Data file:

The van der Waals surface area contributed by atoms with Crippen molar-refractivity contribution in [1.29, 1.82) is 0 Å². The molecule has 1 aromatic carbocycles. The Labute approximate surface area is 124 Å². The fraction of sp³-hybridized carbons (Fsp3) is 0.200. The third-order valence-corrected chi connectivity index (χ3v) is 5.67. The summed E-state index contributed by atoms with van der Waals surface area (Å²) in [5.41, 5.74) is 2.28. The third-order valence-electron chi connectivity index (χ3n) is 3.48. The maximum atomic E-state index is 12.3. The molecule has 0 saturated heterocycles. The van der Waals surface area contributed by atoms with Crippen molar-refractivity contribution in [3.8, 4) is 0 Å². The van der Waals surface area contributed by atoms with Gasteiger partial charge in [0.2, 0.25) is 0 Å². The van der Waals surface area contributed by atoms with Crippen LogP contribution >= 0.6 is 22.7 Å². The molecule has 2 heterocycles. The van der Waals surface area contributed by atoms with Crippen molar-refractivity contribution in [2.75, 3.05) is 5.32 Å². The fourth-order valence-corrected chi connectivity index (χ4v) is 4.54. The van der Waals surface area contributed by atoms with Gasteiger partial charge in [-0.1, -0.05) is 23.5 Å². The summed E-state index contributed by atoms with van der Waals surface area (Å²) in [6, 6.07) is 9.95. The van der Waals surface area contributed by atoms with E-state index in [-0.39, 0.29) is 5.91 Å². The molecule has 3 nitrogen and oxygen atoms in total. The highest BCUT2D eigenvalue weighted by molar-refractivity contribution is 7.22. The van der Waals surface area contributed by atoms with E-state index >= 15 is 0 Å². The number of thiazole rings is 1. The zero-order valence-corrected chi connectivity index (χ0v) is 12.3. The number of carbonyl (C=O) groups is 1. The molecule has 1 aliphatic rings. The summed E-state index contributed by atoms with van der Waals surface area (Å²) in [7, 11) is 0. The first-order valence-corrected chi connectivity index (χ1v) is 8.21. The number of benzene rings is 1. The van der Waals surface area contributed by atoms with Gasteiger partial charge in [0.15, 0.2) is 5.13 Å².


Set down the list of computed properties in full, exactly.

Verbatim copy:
The van der Waals surface area contributed by atoms with Crippen molar-refractivity contribution in [1.29, 1.82) is 0 Å². The molecule has 1 aromatic carbocycles. The Labute approximate surface area is 124 Å². The fraction of sp³-hybridized carbons (Fsp3) is 0.200. The third-order valence-corrected chi connectivity index (χ3v) is 5.67. The summed E-state index contributed by atoms with van der Waals surface area (Å²) in [5.41, 5.74) is 2.28. The third-order valence-electron chi connectivity index (χ3n) is 3.48. The maximum atomic E-state index is 12.3. The molecule has 0 saturated heterocycles. The van der Waals surface area contributed by atoms with Crippen molar-refractivity contribution in [3.8, 4) is 0 Å². The van der Waals surface area contributed by atoms with Gasteiger partial charge in [0.2, 0.25) is 0 Å². The van der Waals surface area contributed by atoms with Crippen LogP contribution >= 0.6 is 22.7 Å². The molecule has 2 heterocycles. The van der Waals surface area contributed by atoms with Crippen molar-refractivity contribution in [2.75, 3.05) is 5.32 Å². The fourth-order valence-corrected chi connectivity index (χ4v) is 4.54. The van der Waals surface area contributed by atoms with Gasteiger partial charge in [-0.1, -0.05) is 23.5 Å². The summed E-state index contributed by atoms with van der Waals surface area (Å²) in [6, 6.07) is 9.95. The van der Waals surface area contributed by atoms with E-state index in [-0.39, 0.29) is 5.91 Å². The molecule has 3 nitrogen and oxygen atoms in total. The highest BCUT2D eigenvalue weighted by molar-refractivity contribution is 7.22. The van der Waals surface area contributed by atoms with E-state index >= 15 is 0 Å². The number of thiazole rings is 1. The zero-order valence-corrected chi connectivity index (χ0v) is 12.3. The number of carbonyl (C=O) groups is 1. The molecule has 1 aliphatic rings. The summed E-state index contributed by atoms with van der Waals surface area (Å²) in [7, 11) is 0. The first-order valence-corrected chi connectivity index (χ1v) is 8.21. The number of benzene rings is 1. The van der Waals surface area contributed by atoms with Gasteiger partial charge in [0.15, 0.2) is 5.13 Å².